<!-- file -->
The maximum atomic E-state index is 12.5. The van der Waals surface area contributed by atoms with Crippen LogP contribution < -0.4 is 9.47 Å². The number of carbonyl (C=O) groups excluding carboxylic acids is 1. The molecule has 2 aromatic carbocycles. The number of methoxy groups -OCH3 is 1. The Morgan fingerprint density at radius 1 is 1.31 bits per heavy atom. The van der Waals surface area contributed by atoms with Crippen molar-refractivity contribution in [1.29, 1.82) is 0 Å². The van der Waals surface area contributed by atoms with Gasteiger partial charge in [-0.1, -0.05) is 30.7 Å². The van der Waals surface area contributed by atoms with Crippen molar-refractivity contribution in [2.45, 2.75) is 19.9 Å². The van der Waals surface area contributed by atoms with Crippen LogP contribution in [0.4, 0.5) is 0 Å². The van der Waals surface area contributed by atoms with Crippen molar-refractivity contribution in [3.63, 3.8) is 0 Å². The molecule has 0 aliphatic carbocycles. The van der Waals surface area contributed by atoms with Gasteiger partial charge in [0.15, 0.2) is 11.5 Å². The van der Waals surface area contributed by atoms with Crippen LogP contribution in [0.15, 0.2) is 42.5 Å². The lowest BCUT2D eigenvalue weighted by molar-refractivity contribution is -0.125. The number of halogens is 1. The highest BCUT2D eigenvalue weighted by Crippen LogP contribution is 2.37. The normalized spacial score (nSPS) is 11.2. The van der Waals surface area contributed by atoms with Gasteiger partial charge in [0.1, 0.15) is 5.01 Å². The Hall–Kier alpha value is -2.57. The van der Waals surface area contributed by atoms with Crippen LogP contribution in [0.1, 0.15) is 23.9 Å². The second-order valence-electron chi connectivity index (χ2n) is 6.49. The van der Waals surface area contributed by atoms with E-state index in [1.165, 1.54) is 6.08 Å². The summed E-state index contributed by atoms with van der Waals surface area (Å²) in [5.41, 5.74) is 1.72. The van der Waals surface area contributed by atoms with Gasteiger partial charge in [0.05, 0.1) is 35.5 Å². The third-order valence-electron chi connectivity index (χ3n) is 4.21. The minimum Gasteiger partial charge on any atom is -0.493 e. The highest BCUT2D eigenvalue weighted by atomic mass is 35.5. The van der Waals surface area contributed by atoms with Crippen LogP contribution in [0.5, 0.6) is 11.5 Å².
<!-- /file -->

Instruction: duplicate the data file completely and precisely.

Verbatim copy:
The maximum atomic E-state index is 12.5. The van der Waals surface area contributed by atoms with Crippen LogP contribution < -0.4 is 9.47 Å². The number of carbonyl (C=O) groups excluding carboxylic acids is 1. The molecule has 2 aromatic carbocycles. The number of methoxy groups -OCH3 is 1. The Morgan fingerprint density at radius 1 is 1.31 bits per heavy atom. The van der Waals surface area contributed by atoms with Crippen molar-refractivity contribution in [1.29, 1.82) is 0 Å². The van der Waals surface area contributed by atoms with Gasteiger partial charge in [-0.1, -0.05) is 30.7 Å². The van der Waals surface area contributed by atoms with Crippen molar-refractivity contribution in [2.45, 2.75) is 19.9 Å². The van der Waals surface area contributed by atoms with Crippen LogP contribution in [0.4, 0.5) is 0 Å². The van der Waals surface area contributed by atoms with Crippen molar-refractivity contribution in [3.63, 3.8) is 0 Å². The molecule has 0 aliphatic carbocycles. The van der Waals surface area contributed by atoms with Gasteiger partial charge in [0.15, 0.2) is 11.5 Å². The van der Waals surface area contributed by atoms with Crippen LogP contribution in [0.15, 0.2) is 42.5 Å². The lowest BCUT2D eigenvalue weighted by molar-refractivity contribution is -0.125. The number of halogens is 1. The highest BCUT2D eigenvalue weighted by Crippen LogP contribution is 2.37. The normalized spacial score (nSPS) is 11.2. The van der Waals surface area contributed by atoms with Gasteiger partial charge in [0.1, 0.15) is 5.01 Å². The Hall–Kier alpha value is -2.57. The van der Waals surface area contributed by atoms with Crippen LogP contribution in [0.1, 0.15) is 23.9 Å². The second-order valence-electron chi connectivity index (χ2n) is 6.49. The van der Waals surface area contributed by atoms with E-state index in [1.165, 1.54) is 6.08 Å². The summed E-state index contributed by atoms with van der Waals surface area (Å²) in [5.41, 5.74) is 1.72. The van der Waals surface area contributed by atoms with Gasteiger partial charge in [0.05, 0.1) is 35.5 Å². The third-order valence-electron chi connectivity index (χ3n) is 4.21. The minimum Gasteiger partial charge on any atom is -0.493 e. The highest BCUT2D eigenvalue weighted by atomic mass is 35.5. The van der Waals surface area contributed by atoms with Crippen LogP contribution in [0.5, 0.6) is 11.5 Å².